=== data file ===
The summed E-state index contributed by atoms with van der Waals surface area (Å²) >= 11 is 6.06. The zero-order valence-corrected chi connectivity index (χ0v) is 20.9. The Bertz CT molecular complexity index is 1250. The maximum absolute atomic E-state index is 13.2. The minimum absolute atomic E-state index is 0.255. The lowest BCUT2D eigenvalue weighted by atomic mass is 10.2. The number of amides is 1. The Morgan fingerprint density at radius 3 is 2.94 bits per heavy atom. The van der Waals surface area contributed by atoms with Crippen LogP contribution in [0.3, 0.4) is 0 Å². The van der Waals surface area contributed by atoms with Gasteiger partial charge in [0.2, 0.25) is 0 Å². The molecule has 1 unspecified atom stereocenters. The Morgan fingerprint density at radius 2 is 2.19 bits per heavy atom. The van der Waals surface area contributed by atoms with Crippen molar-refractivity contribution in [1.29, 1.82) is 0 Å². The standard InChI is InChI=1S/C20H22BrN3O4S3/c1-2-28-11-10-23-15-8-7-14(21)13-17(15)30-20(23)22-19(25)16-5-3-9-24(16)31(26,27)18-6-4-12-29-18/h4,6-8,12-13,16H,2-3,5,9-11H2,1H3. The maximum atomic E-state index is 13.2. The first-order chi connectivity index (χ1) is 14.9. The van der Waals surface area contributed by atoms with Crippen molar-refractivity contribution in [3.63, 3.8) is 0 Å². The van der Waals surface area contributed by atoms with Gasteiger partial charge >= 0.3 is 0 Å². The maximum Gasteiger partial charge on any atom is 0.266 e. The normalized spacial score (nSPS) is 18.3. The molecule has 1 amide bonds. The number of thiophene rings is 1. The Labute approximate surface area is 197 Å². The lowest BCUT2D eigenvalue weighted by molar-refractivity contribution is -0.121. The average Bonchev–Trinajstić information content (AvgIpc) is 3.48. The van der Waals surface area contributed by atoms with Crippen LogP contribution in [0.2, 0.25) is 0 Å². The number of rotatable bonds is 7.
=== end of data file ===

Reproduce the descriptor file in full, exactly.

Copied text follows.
The summed E-state index contributed by atoms with van der Waals surface area (Å²) >= 11 is 6.06. The zero-order valence-corrected chi connectivity index (χ0v) is 20.9. The Bertz CT molecular complexity index is 1250. The maximum absolute atomic E-state index is 13.2. The minimum absolute atomic E-state index is 0.255. The lowest BCUT2D eigenvalue weighted by atomic mass is 10.2. The number of amides is 1. The Morgan fingerprint density at radius 3 is 2.94 bits per heavy atom. The van der Waals surface area contributed by atoms with Crippen LogP contribution in [0.3, 0.4) is 0 Å². The van der Waals surface area contributed by atoms with Gasteiger partial charge in [0.2, 0.25) is 0 Å². The molecule has 1 unspecified atom stereocenters. The Morgan fingerprint density at radius 2 is 2.19 bits per heavy atom. The van der Waals surface area contributed by atoms with Crippen molar-refractivity contribution in [1.29, 1.82) is 0 Å². The standard InChI is InChI=1S/C20H22BrN3O4S3/c1-2-28-11-10-23-15-8-7-14(21)13-17(15)30-20(23)22-19(25)16-5-3-9-24(16)31(26,27)18-6-4-12-29-18/h4,6-8,12-13,16H,2-3,5,9-11H2,1H3. The maximum atomic E-state index is 13.2. The first-order chi connectivity index (χ1) is 14.9. The van der Waals surface area contributed by atoms with Crippen molar-refractivity contribution in [3.63, 3.8) is 0 Å². The van der Waals surface area contributed by atoms with Gasteiger partial charge >= 0.3 is 0 Å². The maximum Gasteiger partial charge on any atom is 0.266 e. The normalized spacial score (nSPS) is 18.3. The molecule has 1 amide bonds. The number of thiophene rings is 1. The Labute approximate surface area is 197 Å². The lowest BCUT2D eigenvalue weighted by molar-refractivity contribution is -0.121. The average Bonchev–Trinajstić information content (AvgIpc) is 3.48. The van der Waals surface area contributed by atoms with Crippen LogP contribution in [0.2, 0.25) is 0 Å². The number of rotatable bonds is 7.